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It may seem antiquated, but alimony -- also known as spousal support -- is still a major factor in divorce proceedings. Even when both spouse's work, and even though it's not always the male ex sending the female money, courts and divorcing parties still need to sort out alimony payments in cases where one spouse earned much more than the other, or one spouse sacrificed specific earnings or earning potential to care for children or the household.
So how are these payments calculated, and how can you get an idea of what you might receive or need to pay in alimony?
Alimony is generally calculated based on 3 major factors:
In some states, fault in the divorce could be a factor in calculating alimony. For instance, if one spouse cheated on the other, it could affect the amount they'll owe or receive in spousal support.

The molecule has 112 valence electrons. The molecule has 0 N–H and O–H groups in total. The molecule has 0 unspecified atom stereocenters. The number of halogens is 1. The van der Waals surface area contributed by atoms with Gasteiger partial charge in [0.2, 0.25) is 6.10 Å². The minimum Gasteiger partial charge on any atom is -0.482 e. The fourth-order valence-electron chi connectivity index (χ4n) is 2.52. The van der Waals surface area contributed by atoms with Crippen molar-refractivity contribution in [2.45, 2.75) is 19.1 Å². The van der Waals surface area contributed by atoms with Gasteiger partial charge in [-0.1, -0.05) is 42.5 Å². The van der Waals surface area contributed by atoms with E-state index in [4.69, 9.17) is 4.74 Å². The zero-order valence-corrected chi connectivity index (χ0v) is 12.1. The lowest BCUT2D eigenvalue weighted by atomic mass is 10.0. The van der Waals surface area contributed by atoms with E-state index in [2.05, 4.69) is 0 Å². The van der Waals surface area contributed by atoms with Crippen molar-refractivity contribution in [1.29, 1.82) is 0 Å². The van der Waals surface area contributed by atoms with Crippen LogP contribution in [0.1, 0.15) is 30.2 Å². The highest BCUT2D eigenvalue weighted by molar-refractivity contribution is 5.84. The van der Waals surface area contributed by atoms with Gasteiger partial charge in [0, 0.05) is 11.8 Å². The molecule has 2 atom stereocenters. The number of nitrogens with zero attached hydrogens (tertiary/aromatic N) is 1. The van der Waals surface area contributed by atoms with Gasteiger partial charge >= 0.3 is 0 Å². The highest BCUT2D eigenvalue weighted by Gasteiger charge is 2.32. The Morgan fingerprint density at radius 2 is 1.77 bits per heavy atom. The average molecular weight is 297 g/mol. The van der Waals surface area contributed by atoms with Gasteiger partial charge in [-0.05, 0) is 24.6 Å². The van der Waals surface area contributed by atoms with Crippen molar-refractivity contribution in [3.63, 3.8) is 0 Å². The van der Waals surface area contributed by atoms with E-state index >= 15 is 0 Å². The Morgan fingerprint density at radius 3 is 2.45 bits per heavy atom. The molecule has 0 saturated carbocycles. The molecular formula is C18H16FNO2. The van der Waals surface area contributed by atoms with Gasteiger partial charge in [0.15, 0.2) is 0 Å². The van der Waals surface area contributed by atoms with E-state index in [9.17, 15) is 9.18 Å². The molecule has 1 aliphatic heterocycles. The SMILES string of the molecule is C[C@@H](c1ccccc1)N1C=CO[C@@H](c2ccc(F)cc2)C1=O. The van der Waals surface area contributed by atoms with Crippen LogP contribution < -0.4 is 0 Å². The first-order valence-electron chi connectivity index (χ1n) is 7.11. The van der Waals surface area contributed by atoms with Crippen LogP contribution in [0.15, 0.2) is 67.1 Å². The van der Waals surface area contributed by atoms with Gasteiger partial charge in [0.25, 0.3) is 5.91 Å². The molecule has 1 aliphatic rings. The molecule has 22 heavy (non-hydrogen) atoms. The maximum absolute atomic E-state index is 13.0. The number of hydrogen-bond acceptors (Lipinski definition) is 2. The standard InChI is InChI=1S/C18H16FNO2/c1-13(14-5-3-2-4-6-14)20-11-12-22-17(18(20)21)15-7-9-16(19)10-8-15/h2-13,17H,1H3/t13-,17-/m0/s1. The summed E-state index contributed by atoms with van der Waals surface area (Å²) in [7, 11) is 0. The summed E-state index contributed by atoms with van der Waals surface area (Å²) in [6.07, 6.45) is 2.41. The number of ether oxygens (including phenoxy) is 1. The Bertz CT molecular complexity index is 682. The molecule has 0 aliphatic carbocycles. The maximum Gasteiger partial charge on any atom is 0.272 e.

In an effort to give divorcing parties some idea of what alimony payments will be, law firms, state bars, and other online legal resources offer alimony calculators that allow users to plug in a few key factors and get an estimate of their alimony obligations. These calculators can be helpful in putting spouse's on notice, and may ease the negotiation of spousal support and out-of-court resolution of the matter.
However, users should be aware that alimony calculators are not legal judgments and that the state alimony laws can vary. For an accurate assessment of spousal support in your divorce, you should contact an experienced divorce attorney in your area.